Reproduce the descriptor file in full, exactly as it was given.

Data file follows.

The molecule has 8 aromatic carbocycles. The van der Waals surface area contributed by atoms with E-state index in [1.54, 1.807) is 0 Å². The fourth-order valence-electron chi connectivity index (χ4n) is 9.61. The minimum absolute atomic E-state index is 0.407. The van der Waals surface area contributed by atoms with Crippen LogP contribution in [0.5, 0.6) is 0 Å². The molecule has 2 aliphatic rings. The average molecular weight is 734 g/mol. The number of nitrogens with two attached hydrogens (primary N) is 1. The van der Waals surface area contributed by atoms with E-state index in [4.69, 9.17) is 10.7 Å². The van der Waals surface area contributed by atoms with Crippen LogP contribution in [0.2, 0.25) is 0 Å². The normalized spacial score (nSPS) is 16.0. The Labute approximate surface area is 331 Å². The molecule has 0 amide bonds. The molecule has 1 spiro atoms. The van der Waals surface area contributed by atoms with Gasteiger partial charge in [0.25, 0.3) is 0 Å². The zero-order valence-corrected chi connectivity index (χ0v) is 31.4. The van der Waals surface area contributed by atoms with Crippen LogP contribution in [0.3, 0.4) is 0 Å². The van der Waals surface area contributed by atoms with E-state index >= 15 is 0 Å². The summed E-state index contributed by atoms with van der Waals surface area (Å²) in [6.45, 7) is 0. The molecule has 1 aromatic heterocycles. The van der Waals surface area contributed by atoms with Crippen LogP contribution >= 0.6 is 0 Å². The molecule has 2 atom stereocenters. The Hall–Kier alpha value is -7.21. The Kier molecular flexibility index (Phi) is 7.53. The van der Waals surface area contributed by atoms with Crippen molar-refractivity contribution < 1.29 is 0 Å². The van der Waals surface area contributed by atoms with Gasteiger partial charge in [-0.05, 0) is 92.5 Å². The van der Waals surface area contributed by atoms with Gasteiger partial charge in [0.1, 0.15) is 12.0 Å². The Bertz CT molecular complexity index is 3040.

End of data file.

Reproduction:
The molecule has 8 aromatic carbocycles. The van der Waals surface area contributed by atoms with E-state index in [1.54, 1.807) is 0 Å². The fourth-order valence-electron chi connectivity index (χ4n) is 9.61. The minimum absolute atomic E-state index is 0.407. The van der Waals surface area contributed by atoms with Crippen LogP contribution in [0.5, 0.6) is 0 Å². The molecule has 2 aliphatic rings. The average molecular weight is 734 g/mol. The number of nitrogens with two attached hydrogens (primary N) is 1. The van der Waals surface area contributed by atoms with E-state index in [4.69, 9.17) is 10.7 Å². The van der Waals surface area contributed by atoms with Crippen LogP contribution in [0.2, 0.25) is 0 Å². The normalized spacial score (nSPS) is 16.0. The Labute approximate surface area is 331 Å². The molecule has 0 amide bonds. The molecule has 1 spiro atoms. The van der Waals surface area contributed by atoms with Gasteiger partial charge in [0.25, 0.3) is 0 Å². The zero-order valence-corrected chi connectivity index (χ0v) is 31.4. The van der Waals surface area contributed by atoms with Crippen LogP contribution in [0.3, 0.4) is 0 Å². The van der Waals surface area contributed by atoms with E-state index >= 15 is 0 Å². The summed E-state index contributed by atoms with van der Waals surface area (Å²) in [6.45, 7) is 0. The molecule has 1 aromatic heterocycles. The van der Waals surface area contributed by atoms with Crippen LogP contribution >= 0.6 is 0 Å². The molecule has 2 atom stereocenters. The Hall–Kier alpha value is -7.21. The Kier molecular flexibility index (Phi) is 7.53. The van der Waals surface area contributed by atoms with Crippen molar-refractivity contribution < 1.29 is 0 Å². The van der Waals surface area contributed by atoms with Gasteiger partial charge in [-0.05, 0) is 92.5 Å². The van der Waals surface area contributed by atoms with Gasteiger partial charge in [0.1, 0.15) is 12.0 Å². The Bertz CT molecular complexity index is 3040.